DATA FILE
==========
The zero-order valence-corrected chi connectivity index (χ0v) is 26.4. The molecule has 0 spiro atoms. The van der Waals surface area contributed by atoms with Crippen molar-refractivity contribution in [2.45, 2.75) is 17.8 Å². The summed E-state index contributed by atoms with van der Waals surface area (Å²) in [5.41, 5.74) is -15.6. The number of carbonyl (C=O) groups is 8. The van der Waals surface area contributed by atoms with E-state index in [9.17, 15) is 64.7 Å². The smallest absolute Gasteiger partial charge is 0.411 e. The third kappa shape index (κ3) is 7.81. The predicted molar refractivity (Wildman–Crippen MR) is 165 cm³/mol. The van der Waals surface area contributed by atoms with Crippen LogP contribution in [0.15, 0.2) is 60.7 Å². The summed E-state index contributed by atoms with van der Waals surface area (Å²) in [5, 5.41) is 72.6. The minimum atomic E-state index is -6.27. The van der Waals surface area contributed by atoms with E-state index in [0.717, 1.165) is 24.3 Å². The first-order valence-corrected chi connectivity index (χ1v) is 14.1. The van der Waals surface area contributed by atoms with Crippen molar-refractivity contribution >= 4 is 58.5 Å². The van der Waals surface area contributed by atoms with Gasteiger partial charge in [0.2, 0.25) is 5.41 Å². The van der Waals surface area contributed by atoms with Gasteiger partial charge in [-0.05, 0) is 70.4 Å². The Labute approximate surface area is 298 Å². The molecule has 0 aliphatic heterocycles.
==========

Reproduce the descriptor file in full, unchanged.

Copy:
The zero-order valence-corrected chi connectivity index (χ0v) is 26.4. The molecule has 0 spiro atoms. The van der Waals surface area contributed by atoms with Crippen molar-refractivity contribution in [2.45, 2.75) is 17.8 Å². The summed E-state index contributed by atoms with van der Waals surface area (Å²) in [5.41, 5.74) is -15.6. The number of carbonyl (C=O) groups is 8. The van der Waals surface area contributed by atoms with E-state index in [9.17, 15) is 64.7 Å². The smallest absolute Gasteiger partial charge is 0.411 e. The third kappa shape index (κ3) is 7.81. The predicted molar refractivity (Wildman–Crippen MR) is 165 cm³/mol. The van der Waals surface area contributed by atoms with Crippen LogP contribution in [0.15, 0.2) is 60.7 Å². The summed E-state index contributed by atoms with van der Waals surface area (Å²) in [5, 5.41) is 72.6. The minimum atomic E-state index is -6.27. The van der Waals surface area contributed by atoms with E-state index in [0.717, 1.165) is 24.3 Å². The first-order valence-corrected chi connectivity index (χ1v) is 14.1. The van der Waals surface area contributed by atoms with Crippen molar-refractivity contribution >= 4 is 58.5 Å². The van der Waals surface area contributed by atoms with Gasteiger partial charge in [0.2, 0.25) is 5.41 Å². The van der Waals surface area contributed by atoms with Gasteiger partial charge in [-0.05, 0) is 70.4 Å². The Labute approximate surface area is 298 Å². The molecule has 0 aliphatic heterocycles.